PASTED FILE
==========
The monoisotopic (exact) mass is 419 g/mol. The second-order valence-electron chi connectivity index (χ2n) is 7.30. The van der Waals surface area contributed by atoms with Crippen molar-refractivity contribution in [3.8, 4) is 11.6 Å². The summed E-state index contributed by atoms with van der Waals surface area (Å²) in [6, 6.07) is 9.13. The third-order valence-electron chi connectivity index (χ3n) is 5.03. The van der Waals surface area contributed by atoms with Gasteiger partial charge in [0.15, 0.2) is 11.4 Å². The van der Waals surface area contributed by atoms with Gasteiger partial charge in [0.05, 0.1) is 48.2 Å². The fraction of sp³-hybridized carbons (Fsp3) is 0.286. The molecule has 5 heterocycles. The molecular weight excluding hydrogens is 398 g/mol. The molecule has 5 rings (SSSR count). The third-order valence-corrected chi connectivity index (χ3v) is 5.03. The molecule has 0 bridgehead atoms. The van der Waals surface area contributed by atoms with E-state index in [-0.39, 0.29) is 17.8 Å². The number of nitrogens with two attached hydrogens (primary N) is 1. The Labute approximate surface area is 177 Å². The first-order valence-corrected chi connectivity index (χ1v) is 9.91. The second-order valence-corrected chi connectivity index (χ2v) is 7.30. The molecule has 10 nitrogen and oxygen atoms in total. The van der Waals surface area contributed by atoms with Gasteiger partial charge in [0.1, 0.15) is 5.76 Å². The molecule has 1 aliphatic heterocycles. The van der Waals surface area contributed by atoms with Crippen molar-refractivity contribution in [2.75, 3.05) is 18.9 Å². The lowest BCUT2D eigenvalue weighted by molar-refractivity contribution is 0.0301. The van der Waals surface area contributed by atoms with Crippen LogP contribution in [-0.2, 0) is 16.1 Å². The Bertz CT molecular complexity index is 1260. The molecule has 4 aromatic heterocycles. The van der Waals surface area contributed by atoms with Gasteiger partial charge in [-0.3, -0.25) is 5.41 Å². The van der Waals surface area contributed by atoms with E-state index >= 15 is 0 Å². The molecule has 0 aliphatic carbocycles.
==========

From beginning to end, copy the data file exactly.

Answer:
The monoisotopic (exact) mass is 419 g/mol. The second-order valence-electron chi connectivity index (χ2n) is 7.30. The van der Waals surface area contributed by atoms with Crippen molar-refractivity contribution in [3.8, 4) is 11.6 Å². The summed E-state index contributed by atoms with van der Waals surface area (Å²) in [6, 6.07) is 9.13. The third-order valence-electron chi connectivity index (χ3n) is 5.03. The van der Waals surface area contributed by atoms with Gasteiger partial charge in [0.15, 0.2) is 11.4 Å². The van der Waals surface area contributed by atoms with Gasteiger partial charge in [0.05, 0.1) is 48.2 Å². The fraction of sp³-hybridized carbons (Fsp3) is 0.286. The molecule has 5 heterocycles. The molecular weight excluding hydrogens is 398 g/mol. The molecule has 5 rings (SSSR count). The third-order valence-corrected chi connectivity index (χ3v) is 5.03. The molecule has 0 bridgehead atoms. The van der Waals surface area contributed by atoms with E-state index in [-0.39, 0.29) is 17.8 Å². The number of nitrogens with two attached hydrogens (primary N) is 1. The Labute approximate surface area is 177 Å². The first-order valence-corrected chi connectivity index (χ1v) is 9.91. The second-order valence-corrected chi connectivity index (χ2v) is 7.30. The molecule has 10 nitrogen and oxygen atoms in total. The van der Waals surface area contributed by atoms with Gasteiger partial charge in [0.1, 0.15) is 5.76 Å². The molecule has 1 aliphatic heterocycles. The van der Waals surface area contributed by atoms with Crippen molar-refractivity contribution in [2.75, 3.05) is 18.9 Å². The lowest BCUT2D eigenvalue weighted by molar-refractivity contribution is 0.0301. The van der Waals surface area contributed by atoms with Crippen LogP contribution in [-0.2, 0) is 16.1 Å². The Bertz CT molecular complexity index is 1260. The molecule has 4 aromatic heterocycles. The van der Waals surface area contributed by atoms with Gasteiger partial charge in [-0.3, -0.25) is 5.41 Å². The van der Waals surface area contributed by atoms with E-state index >= 15 is 0 Å². The molecule has 0 aliphatic carbocycles.